Cognitive sequelae of head injury: Involvement of basal forebrain and associated structures

Wolfson Brain Imaging Centre, University of Cambridge, Addenbrooke's Hospital, Box 65, Cambridge CB2 2QQ, UK.
Brain (Impact Factor: 9.2). 02/2005; 128(Pt 1):189-200. DOI: 10.1093/brain/awh352
Source: PubMed


Traumatic brain injury is the most common cause of death and disability in young people and survivors often suffer from chronic cognitive deficits. From animal, post-mortem and cognitive studies, there is now increased evidence that abnormalities in the cholinergic system may be underlying some of these deficits. This study investigated this hypothesis in a group of survivors of moderate-severe head injury (n = 31). Patients completed a comprehensive neuropsychological assessment and an MRI scan. Compared with a group of controls (matched on age, sex and premorbid intelligence quotient), the patients showed deficits in sustained attention, paired associate learning and reaction time, but comparative preservation of spatial working memory. Voxel-based morphometry revealed reduced grey matter density in the head injured group in the basal forebrain, the hippocampal formation and regions of the neocortex. These cognitive and structural results are consistent with cholinergic dysfunction. These preliminary findings suggest that cholinergic enhancers may be an effective treatment of cognitive deficits post head injury.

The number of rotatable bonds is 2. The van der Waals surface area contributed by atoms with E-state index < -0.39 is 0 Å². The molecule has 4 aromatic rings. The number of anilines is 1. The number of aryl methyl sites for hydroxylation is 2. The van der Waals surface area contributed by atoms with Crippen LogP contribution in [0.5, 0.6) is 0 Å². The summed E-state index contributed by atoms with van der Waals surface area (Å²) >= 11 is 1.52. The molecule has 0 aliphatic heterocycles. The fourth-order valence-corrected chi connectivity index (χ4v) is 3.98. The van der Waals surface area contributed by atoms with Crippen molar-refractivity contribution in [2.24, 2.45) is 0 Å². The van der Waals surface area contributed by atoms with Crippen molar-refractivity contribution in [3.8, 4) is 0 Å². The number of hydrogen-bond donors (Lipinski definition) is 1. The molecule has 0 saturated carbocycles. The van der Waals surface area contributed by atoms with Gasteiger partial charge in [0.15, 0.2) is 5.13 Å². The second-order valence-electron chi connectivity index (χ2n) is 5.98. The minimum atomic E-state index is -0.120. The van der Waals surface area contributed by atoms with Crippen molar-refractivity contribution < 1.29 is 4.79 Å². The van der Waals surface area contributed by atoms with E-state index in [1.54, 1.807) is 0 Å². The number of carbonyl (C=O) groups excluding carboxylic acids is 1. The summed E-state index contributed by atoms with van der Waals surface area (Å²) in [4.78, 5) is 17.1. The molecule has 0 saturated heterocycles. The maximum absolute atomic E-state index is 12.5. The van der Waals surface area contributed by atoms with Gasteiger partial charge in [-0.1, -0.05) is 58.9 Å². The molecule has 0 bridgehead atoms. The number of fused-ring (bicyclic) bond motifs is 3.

Available from: Doris A Chatfield
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    • "Yet, the association between infratentorial volume and postural impairments has not directly been evaluated. Some studies in TBI patients have demonstrated reduced regional volumes in the cerebellum and brain stem as part of whole brain voxel-based analyses [Bendlin et al., 2008; Gale et al., 2005; Kim et al., 2008; Salmond et al., 2005; Sidaros et al., 2009]. However, standard whole-brain normalization procedures generally lead to relatively poor alignments in infratentorial structures [Diedrichsen, 2006] and, thus, do not allow for a precise localization of the volumetric differences. "
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    • "Other neuropathological findings in surgical specimens from patients with TLE described granule cell dispersion and temporal lobe sclerosis (47). Other, less frequently affected regions of the brain include selective neurons of the thalamus, basal forebrain, cerebellum, and brain stem (57, 58). "
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    Frontiers in Neurology 04/2014; 5:47. DOI:10.3389/fneur.2014.00047
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    • "In animals and humans, both very early and slowly evolving histopathological changes have been shown (Hicks et al., 1996; Greer et al., 2011; Tong et al., 2002). Patient studies have documented both volume loss (Warner et al., 2010b; Bendlin et al., 2008; Wilde et al., 2007) and no volume change in the lenticular nucleus (Salmond et al., 2005). Taken together the data suggest that lenticular nucleus volume most likely declines slowly, and we expected to see a significant reduction at 12 months. "
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